Iraqi Kanan Makiya spoke at the American Enterprise Institute yesterday, telling how the CIA is apparently continuing to undermine the Iraqi opposition:

At the same American Enterprise Institute event yesterday, a former CIA officer, Reuel Marc Gerecht,referred to efforts by the CIA and the State Department to “derail” the leader of the Iraqi National Congress, Ahmad Chalabi. He said the State Department and the CIA have an inclination toward Sunni Muslims. Mr. Chalabi is a Shiite Muslim, as is the Iraqi fighter involved in the incident at Amara. [New York Sun, 4/9/03]
You can read the story of this interesting fighter, Abu Hattam, in the Sun article. Reuters describes the latest CIA efforts to derail Chalabi, and what he’s up to as well:

The opposition Iraqi National Congress said on Tuesday leaders from across southern Iraq flocked to the town of Nassiriya to greet its leader Ahmad Chalabi, but a CIA report said he and other returning exiles would find little support among Iraqis…Francis Brooke, a close adviser to the opposition leader, said local Iraqi leaders had brought requests for Chalabi to mediate with the U.S. military authorities on matters such as power supplies and people held as prisoners of war. “We have been receiving delegation upon delegation. We don’t have time to meet them all. We are inundated,” Brooke told Reuters in a telephone interview from Nassiriya. [Reuters, 4/8/03]
Robert Kagan makes the same line sound more reasonable:

[S]ome Bush officials may want to support the political fortunes of people they have known and trusted for many years, such as Ahmed Chalabi. It’s understandable, but it’s a mistake. Chalabi is undoubtedly a good man. While in exile, he labored long and hard against Saddam Hussein. If he can now muster genuine support in Iraq, through his own exertions, then the world should wish him well. But the United States must not give him a leg up over other potential leaders, and especially those who may now begin emerging from within Iraq. As Paul Wolfowitz put it last Sunday, “You can’t talk about democracy and then turn around and say we’re going to pick the leaders of this democratic country.” Exactly right, so the United States shouldn’t help Chalabi or anyone else position himself as Iraq’s Charles de Gaulle in the waning days of the war. If it ever starts to look as if the United States fought a war in Iraq in order to put Chalabi in power, President Bush’s great success will be measurably discredited. [Washington Post, 4/8/03]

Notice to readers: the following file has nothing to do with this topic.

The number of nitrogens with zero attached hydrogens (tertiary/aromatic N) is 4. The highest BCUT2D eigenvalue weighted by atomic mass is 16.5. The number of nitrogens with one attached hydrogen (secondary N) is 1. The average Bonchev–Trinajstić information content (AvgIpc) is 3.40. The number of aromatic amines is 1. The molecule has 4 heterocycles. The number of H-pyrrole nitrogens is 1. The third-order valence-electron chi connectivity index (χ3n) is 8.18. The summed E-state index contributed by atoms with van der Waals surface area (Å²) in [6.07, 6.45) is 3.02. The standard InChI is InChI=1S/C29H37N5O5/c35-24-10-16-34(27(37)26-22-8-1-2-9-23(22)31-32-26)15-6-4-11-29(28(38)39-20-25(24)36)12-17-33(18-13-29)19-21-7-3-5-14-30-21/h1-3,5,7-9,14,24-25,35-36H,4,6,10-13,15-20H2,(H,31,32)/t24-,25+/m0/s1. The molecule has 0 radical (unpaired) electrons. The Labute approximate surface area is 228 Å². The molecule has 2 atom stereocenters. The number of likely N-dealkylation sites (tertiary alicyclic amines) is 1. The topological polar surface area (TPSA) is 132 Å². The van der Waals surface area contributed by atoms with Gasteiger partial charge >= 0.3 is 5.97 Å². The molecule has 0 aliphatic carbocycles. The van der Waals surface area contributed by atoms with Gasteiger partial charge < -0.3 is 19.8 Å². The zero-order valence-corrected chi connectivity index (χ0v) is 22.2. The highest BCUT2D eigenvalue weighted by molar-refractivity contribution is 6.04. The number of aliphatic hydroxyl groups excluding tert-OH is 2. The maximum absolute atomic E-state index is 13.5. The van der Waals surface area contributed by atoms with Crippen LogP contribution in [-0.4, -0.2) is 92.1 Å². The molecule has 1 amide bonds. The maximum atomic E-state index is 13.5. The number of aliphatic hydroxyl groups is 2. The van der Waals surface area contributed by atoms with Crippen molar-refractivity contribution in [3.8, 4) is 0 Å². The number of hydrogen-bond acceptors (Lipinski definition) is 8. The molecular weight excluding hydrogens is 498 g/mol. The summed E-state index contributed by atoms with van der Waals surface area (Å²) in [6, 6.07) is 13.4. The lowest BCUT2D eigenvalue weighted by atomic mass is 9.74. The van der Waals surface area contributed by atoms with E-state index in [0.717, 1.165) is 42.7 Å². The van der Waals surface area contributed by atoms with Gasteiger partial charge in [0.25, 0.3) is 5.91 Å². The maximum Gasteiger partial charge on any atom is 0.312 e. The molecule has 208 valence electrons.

Now this, to put it bluntly, is rubbish. It springs from the premise that we’re not allowed to have any selfish interests in this war, that we’re doing it “for the Iraqi people.” If Bush really wants to win this war, it’s this premise he has to reject. If we have an interest in Iraq’s postwar government, it’s that it be a free country, not a “democratic” one. The idea that we should leave Iraq alone to vote itself into Islamic fundamentalism is absurd. And the idea that we should care what other people or other countries think is equally absurd. As the New Republic puts it (while agreeing with Kagan):

[I]t seems like a Chalabi government might pose a public relations problem for the United States even if he manages to win the job by his own accord. After all, given Chalabi’s long association with several American policymakers, and the fact that we basically airlifted him and other top INC officials into Southern Iraq during the closing days of the war, isn’t it going to be nearly impossible to avoid the perception that we helped install him atop the Iraqi government, even if we make no effort to do that from here on out? ON THE OTHER HAND… Given that the United States almost single-handedly liberated the country, and that it’s the U.S. which will be the major force behind its reconstruction, it’s probably inevitable that whoever ends up leading postwar Iraq will face the perception that they were installed by the United States. [New Republic Online, 4/9/03]
All this nonsense comes from seeking legitimacy in some mystical, indefinable “will of the people” whose purity will somehow be besmirched if we have any influence on the outcome. The “will of the people” be damned–the people have no right to vote away other people’s rights, and Iraq has no right to be governed by a government that allows that to happen. Any other considerations of “who rules” are secondary to that.

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